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Youth Meets Film: The Next Generation of Writers on Regional Cinema

The Horrors Of Hypermasculinity

I believe it is always worthwhile to view SEA short films with a critical feminist perspective, particularly due to Southeast Asia’s typically harsh patriarchal society. That being said, as someone who identifies with being male, my assertions of female preoccupations will be inherently problematic, so I will leave that to the women of the Youth Jury and Critics Programme (Don’t miss Jacqueline Lee’s article on Motherhood in this Issue). I will instead roam within familiar grounds of my gender and our part in feminist politics.

For me, The Fox Exploits the Tiger’s Might is a film that highlights the problems of hypermasculinity and comments on its horrors. But what is hypermasculinity? Simply, it is a psychological term examining the overtly male stereotyped behavior. This includes a preoccupation with physical strength, associating violence with masculinity and dysfunctional stoicism or repression.

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In The Fox Exploits the Tiger’s Might, we see an obsession with strength and aggression. Boys partake in fights, hit each other as part of friendship, and revere weapons. The film wants you to see the weapons as phallic symbols, thereby destructive violence, relationships and sex become inseparable.

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Whilst other critics and perhaps filmmakers may prefer the more neutral term ‘power’ rather than ‘violence’, due to other sociopolitical contexts and its’ reversals in the narrative, it would nevertheless be wrong to say the film displays ideas of sex. They in fact display the ideas of rape (If you do not see a variance between the two, I hope you are reading this behind bars, frankly). Most of the ‘erotic’ sequences come with a certain desire of violence and the denial of consent. The characters fantasize rape. The sexual role-play whilst consensual is rape play; the pretense of a weapon being present is for sexual coercion.

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The traumatic fallout of such masculine obsessions and actions can intriguingly be seen in For We are Strangers. It approaches the topic with a greater sensitivity and from the perspective of the female victim, giving the film a cannier sense of dramatic irony and pathos, if we really want to talk about reversals of power.

Aside from sex and violence being seen as indivisible, violence is also perceived as a suitable method to regain masculinity. We see how it disregards age as it befalls a young boy in For Ofelia. When mocked for not fitting within the conventionally masculine, the chief response is an act of destruction to reassert his masculinity – just after he was deemed to be a man by his father simply for having a girlfriend.

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The other facet of hypermasculinity however is just as extreme. It is seen where men are repressed, displaying attempts at severe stoicism towards the way they interact with not just women but even other men. It is startling how men suffer silently, until a critical point and flip to the other extreme of wild violence. Perhaps this is why we use the unfortunately age-old phrase, “It’s always the quiet ones.”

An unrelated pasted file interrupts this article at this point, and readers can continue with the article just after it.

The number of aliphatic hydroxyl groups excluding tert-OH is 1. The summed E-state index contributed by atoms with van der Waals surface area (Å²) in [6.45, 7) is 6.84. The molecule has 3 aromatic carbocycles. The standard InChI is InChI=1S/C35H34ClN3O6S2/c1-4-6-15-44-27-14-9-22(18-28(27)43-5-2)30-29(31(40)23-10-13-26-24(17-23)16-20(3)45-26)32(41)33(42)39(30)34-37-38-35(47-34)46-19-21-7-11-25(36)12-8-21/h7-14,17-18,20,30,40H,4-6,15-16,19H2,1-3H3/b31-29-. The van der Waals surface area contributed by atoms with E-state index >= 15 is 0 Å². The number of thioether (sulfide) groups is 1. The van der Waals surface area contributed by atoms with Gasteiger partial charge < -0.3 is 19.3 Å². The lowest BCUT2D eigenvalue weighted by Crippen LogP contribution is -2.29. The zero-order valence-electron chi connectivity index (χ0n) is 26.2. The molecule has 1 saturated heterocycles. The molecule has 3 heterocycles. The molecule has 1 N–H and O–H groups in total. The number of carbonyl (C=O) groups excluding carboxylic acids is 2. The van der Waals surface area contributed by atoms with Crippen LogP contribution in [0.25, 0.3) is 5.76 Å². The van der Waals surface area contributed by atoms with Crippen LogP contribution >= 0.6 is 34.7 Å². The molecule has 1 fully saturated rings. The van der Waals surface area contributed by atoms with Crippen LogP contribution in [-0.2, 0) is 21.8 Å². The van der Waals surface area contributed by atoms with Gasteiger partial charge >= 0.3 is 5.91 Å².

The protagonist of The Fox Exploits the Tiger’s Might has all sorts of repressions of which he never shares with anyone else. Instead, he creeps about, watching silently from afar, trying to understand his burgeoning sexuality as best as he can.

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June in Pieces leans on this toxic glamorization of stoic repression as the character attempts to display indifference to his emotional and even physical pain. Constantly, we see him withdraw into a repressed impotent silence with those around him, especially his male companions. Worse still, this misguided inactivity skews the film to sometimes skirt being uninteresting to watch.

Soulik, echoes this same masculine silence. The woman attempts to get responses out of the silent man. The woman can articulate and be emotional, yet a man despite his pain, must weather the storm quietly. Though as an audience we may feel he speaks volumes with his actions, it is still a failure of communication as the man refuses to speak on the same emotional level as the woman. It becomes dysfunctional, as it clearly does not help solve the situation and only serves to further deteriorate it. However unlike June in Pieces, male inactivity here is maturely handled and able to drive the film forward.

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Before you think I am criticizing male depictions unnecessarily, The Fox Exploits the Tiger’s Might reminds us of the social responsibility film and popular culture has (Especially so from a filmmaker actively representing minorities).

In a scene involving a video game centered on violence, we are prompted to examine how popular culture views men and women. Male characters are muscular and full of bravado whereas female characters are unrealistic and heavily sexualized for the male gaze. Pornography is also used to show how it contributes to masculine posturing. We are ultimately reminded that these views are clearly manufactured yet causes impressionable young men to emulate them. Or worse, genuinely believe it to be the natural order of the world.

In these films, we see how the socially constructed expectation of masculinity is casually violent, emotionally stunted and sexually aggressive. Dismissing it as if these behaviors depicted are harmless in life and in cinema, by saying that it shows “boys will be boys,” is wrong. It is not harmless. Not when men are more likely to commit violence and criminal activity. Boys can be boys. On the condition that we stop teaching boys outdated gender roles.

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